Delegate 3: Then, when you do escalate and have to go to repossession agents or solicitors, your partners are aware of everything you’ve done and how you’ve had to adapt to the customer’s needs. Then they don’t do something that is completely different and doesn’t sit alongside the experience of the customer, or they don’t do exactly the same thing you’ve already done.

Fred Crawley: How do you plan to accommodate the regulatory shift from the Financial Services Authority (FSA) to the Financial Conduct Authority (FCA)?

Delegate 2: They will probably want to make an impact within the first 12 months. There will be a no-nonsense approach and they are going to want to set a benchmark. We’re seeing that a little with licensing.

John Ingram: The quick wins are going to be with pay day lenders. Recent indications suggest that there are two million regular users of payday lenders now. So I’m sure they’re going to be a target.

Delegate 5: We are expecting a lot of regulatory change in the second half of this year and it’s likely to require a large degree of investment in resource and system changes. Even just changing the letters FSA to FCA is a big thing. Everything is automated within a system and just making that small change requires a relative large amount of change and investment.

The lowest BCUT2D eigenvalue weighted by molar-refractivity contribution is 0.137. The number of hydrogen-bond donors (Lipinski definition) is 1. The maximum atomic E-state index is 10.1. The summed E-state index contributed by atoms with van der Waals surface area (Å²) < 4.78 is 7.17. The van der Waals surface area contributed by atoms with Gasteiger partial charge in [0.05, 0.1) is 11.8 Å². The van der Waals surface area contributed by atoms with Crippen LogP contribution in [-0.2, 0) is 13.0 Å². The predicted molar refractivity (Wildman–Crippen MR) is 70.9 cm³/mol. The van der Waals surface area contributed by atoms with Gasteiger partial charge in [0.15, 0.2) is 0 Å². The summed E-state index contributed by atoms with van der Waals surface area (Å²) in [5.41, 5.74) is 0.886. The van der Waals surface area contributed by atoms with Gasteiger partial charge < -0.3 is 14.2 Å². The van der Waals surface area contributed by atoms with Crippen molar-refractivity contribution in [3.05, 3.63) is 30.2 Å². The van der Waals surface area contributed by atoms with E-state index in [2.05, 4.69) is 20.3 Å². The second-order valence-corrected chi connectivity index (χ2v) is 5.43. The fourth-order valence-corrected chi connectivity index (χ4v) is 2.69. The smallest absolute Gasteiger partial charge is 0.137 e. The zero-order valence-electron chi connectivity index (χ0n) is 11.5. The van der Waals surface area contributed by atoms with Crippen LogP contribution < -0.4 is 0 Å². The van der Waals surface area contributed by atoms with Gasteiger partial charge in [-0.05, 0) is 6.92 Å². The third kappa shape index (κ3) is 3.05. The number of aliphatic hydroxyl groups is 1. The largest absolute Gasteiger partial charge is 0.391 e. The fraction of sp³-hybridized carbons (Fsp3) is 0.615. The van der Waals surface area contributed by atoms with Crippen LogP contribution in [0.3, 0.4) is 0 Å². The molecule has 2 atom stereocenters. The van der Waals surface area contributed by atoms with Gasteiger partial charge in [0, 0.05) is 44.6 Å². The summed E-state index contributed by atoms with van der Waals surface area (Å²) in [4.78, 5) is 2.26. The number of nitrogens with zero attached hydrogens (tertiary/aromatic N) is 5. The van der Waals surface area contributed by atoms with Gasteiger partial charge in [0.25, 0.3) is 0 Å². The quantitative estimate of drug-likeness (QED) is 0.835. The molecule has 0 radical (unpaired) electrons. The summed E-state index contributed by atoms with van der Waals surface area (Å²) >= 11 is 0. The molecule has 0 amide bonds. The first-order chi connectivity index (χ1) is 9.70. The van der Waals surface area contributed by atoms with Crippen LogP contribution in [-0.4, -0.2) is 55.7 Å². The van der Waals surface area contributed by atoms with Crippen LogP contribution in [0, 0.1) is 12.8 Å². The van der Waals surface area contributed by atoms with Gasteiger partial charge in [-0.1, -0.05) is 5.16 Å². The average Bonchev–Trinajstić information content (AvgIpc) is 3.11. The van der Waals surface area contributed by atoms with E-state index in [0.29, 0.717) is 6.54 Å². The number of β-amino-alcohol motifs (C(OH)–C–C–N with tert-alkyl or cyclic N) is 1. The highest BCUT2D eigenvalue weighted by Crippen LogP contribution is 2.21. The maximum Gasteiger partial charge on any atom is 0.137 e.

Delegate 4: At the seminar organised by the FLA, they discussed an interim permission, so it looks like you’ve got to change your letters to say you’ve got an interim permission and then change them again when you get the final permission.

Fred Crawley: What potential upsides are you seeing from a new regulatory regime?

John Ingram: As a debt collections agency, we’re going to see operators leave the marketplace. We’re going to see lenders being able to take greater comfort in knowing who they are dealing with because the best practice regime that we currently adopt will be mandatory. We are already subject to regular, detailed, client audits in a broad range of areas of our business, so we are confident that we will be one of the few companies operating in this niche sector that can meet the FCA’s requirements. As a result, lenders will be able to take greater comfort in dealing with FCA licensed parties, which is a positive for the industry.